Tuesday, May 29, 2012

Now You See It (or not)

Eastern Meadlow lark nest, exposed
I got another surprise Sunday morning as I was watering a fairly new Acer rubrum 'Autumn Flame' to the west of the house, in an area that I used to mow but have left "long" these past two years.   Practically at my feet, a brown streak exploded and then quickly disappeared into the eight-inch-tall grass about 25 feet away.  Looking carefully near my feet, I found another bird nest filled with 5 brown-speckled eggs.  Using some local forbs as references, I mentally marked the location.

I returned about an hour later to photograph the nest and spent about 25 minutes looking for it, even knowing it was within a 5 foot square area, and I located it only after I got on my hands and knees and slowly combed the brush to find it.

 Can you find the nest?

How about now?  It's like one of those "Where's Waldo?" games isn't it?  Imagine me moving gingerly around the area, expecting every minute to hear a crunch as I accidentally ruin the nest.

Well, I'll make it easy, the nest is in the exact center of the photo below.  In the first photo above, it's in the right third quadrant at the center line, and in the second picture it's at the upper left.  Almost impossible to find even from a few feet up or away.

This is an Eastern Meadowlark (Sturnella magna) nest and although it is laying exposed on the ground for lumbering animals to step on or slithering snakes to seize on, I've got to give the mother Meadowlark extra credit points for care.  This is a much better camouflaged and constructed nest than the matted patches of grass the Killdeer start their families in.  I guess I'm being a little judgemental here, but, hey, I know a dotting mother when I see one.

I won't go looking for this one again because I'm afraid of damaging the brood, which takes about 2 weeks to hatch and another 2 weeks to empty.  And my own inability to avoid a nest that I KNOW is there makes me wonder how these birds ever evolved to ground-nest in an area filled in recent centuries by bison herds and in millennia past by larger herbivores including primeval horses, rhinos, and mastodons.  I would have predicted that the first stupid bird to drop an egg on the prairie would have seen its eggs quickly crushed and its gene pool darwinized to extinction.  Timing the movement of the herds, perhaps?  Sheer numbers?   Certainly. there weren't many other choices for nesting sites, since there were few trees on that virgin prairie.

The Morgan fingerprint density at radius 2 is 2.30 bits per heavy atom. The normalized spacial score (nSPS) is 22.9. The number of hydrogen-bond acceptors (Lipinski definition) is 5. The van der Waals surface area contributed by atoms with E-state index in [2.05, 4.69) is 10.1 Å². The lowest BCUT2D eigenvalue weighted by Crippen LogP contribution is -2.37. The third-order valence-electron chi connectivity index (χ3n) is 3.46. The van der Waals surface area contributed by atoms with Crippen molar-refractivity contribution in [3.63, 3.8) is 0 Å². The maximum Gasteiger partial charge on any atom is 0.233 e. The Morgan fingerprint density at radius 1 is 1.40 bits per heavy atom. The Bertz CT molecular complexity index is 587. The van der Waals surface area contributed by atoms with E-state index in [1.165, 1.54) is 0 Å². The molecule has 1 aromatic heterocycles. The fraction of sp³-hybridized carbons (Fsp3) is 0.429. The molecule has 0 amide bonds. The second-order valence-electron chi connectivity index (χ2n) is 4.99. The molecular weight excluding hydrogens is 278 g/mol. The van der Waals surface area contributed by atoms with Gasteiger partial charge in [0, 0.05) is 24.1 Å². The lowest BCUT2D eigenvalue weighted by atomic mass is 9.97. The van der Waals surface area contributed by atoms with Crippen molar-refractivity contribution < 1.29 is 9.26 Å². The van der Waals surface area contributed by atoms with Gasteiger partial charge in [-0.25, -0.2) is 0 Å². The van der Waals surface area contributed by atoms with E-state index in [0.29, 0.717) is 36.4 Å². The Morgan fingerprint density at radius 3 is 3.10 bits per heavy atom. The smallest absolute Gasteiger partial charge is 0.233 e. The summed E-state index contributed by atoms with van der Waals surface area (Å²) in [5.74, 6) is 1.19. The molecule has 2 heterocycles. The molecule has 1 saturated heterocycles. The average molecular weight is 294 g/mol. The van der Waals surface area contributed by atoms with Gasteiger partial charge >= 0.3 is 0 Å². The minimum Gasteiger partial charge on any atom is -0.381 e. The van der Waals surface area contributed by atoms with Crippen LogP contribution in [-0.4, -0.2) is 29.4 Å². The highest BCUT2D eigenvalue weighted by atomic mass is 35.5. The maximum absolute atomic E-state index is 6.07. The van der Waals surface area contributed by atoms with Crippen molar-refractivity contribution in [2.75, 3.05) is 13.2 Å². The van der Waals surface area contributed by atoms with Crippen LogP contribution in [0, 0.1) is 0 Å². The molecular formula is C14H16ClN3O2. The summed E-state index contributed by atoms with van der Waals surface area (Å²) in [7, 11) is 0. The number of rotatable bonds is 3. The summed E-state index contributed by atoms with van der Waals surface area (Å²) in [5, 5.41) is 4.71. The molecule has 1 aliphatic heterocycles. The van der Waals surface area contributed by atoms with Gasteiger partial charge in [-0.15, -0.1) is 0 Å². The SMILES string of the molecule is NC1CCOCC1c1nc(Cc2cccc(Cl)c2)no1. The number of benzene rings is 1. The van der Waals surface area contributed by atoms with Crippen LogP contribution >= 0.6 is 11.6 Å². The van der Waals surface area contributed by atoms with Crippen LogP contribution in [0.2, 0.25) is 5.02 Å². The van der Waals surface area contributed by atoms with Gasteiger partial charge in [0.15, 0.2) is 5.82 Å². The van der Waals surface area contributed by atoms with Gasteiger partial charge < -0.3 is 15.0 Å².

But this nest does make me even more happy that I let the grasses grow in this area over the objections of Mrs. ProfessorRoush.  Aside from the decreased mowing time and gasoline usage, I'm now seeing the beginnings of the environmental riches that the native prairie can provide.


  1. Now I know your surprise! And it where's waldo...he he.

  2. Ooops, you're right, I'll correct it. You've got the granddaughter anyway, my kids are far past the Waldo stage.

  3. That is absolutely fantastic! I'm pretty sure that we've got meadowlarks nesting in the Back 5 (and maybe in the front, too) but I've never found a nest before. Congratulations! And what an advertisement for not mowing.

  4. I'd certainly have never found this one if the bird hadn't exploded at my feet, initially leaving the "door" to the nest visible. The wind closed the grass over it quickly.

  5. What a nice surprising find. I'm not sure about your eastern Meadowlarks, but the western cousins aren't so lucky with habitat disappearing at a rapid rate. The summer sounds of meadowlarks are only mere memories for me now.

    What always amazes me is how the animal, bird, insect or whatever subject critter that has a nest which is not so obvious to us , they have no trouble at all knowing where to go.


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